Health insurance companies aren’t really sure how commercial health insurance will work in 2018, so they are trying to focus on something they do understand: the need to do a better job of keeping enrollees healthy.
Given the profound uncertainty about what will happen, or not happen, in Washington, the most detailed, most concrete sessions tended to the ones dealing with keeping healthy enrollees healthy, and keeping enrollees with chronic health problems from getting more serious problems.
Here’s a look at some highlights from the meeting sessions, based on a review of session slidedecks:
Federal and state agencies are trying to do more to press health plans to offer parity between coverage for mental health services, addiction treatment services and other types of medical services.
Dr. Sherry Dubester, vice president for behavioral health and clinical programs at Indianapolis-based Anthem Inc., told attendees that improving the performance of behavioral health programs is critical for everyone.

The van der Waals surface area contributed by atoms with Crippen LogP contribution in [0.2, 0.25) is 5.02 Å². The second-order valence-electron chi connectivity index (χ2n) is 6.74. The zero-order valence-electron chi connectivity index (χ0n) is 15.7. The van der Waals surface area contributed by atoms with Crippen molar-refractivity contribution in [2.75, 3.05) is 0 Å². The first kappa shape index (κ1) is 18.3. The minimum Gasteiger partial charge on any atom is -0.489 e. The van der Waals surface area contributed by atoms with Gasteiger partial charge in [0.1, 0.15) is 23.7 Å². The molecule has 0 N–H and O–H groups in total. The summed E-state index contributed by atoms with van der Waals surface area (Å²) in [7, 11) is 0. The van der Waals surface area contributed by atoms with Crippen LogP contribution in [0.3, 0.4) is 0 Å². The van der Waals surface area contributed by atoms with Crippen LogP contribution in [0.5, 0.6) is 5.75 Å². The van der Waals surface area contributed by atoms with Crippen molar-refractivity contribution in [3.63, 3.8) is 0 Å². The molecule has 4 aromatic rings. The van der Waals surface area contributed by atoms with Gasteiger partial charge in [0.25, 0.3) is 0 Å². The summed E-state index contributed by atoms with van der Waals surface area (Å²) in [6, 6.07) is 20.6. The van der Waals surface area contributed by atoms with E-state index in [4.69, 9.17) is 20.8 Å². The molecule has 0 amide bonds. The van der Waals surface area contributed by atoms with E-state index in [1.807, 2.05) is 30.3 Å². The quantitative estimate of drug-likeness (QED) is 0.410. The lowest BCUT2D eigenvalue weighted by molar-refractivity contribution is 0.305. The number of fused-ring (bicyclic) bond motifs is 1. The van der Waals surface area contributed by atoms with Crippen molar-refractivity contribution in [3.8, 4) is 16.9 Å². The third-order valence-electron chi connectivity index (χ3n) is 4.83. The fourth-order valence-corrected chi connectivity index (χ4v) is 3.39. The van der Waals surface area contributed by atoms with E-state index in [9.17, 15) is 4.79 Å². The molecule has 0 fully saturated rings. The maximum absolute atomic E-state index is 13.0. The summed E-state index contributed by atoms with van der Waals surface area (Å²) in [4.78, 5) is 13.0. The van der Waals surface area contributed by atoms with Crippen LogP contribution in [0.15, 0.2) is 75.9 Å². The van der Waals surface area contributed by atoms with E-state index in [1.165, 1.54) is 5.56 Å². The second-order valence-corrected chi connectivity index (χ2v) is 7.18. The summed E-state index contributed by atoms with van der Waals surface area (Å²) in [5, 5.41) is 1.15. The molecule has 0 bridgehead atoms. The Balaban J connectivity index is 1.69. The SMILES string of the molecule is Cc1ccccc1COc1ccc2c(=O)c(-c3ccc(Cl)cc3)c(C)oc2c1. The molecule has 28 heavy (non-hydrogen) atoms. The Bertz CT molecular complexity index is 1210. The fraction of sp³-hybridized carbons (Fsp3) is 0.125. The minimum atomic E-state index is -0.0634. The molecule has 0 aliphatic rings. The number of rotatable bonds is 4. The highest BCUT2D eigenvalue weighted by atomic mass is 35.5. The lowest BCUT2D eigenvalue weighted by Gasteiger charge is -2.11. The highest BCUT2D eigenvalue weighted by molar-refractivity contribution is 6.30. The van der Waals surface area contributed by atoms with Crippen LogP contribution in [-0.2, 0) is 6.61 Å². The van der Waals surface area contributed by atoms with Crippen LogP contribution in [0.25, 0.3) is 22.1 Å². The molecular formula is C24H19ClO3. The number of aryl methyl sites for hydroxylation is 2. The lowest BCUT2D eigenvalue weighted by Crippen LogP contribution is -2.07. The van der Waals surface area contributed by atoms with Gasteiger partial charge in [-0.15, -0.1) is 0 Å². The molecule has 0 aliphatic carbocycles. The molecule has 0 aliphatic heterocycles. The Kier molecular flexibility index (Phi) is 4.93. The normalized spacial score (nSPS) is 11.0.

About 29% of adults with medical conditions also have behavioral health conditions, and 68% of the adults with mental health conditions also have other types of medical conditions, Dubester said.
About 80% of patients with behavioral health problems show up first in primary care clinics or emergency rooms, but fewer than one-third of the primary care providers say they have an easy time connecting patients with outpatient behavioral health providers, Dubester said.
One solution might be to expand access to digital behavioral health care services, so that patients who show up in a primary care office with behavioral health problems can quickly see a behavioral health care provider through a video conferencing system, Dubester said.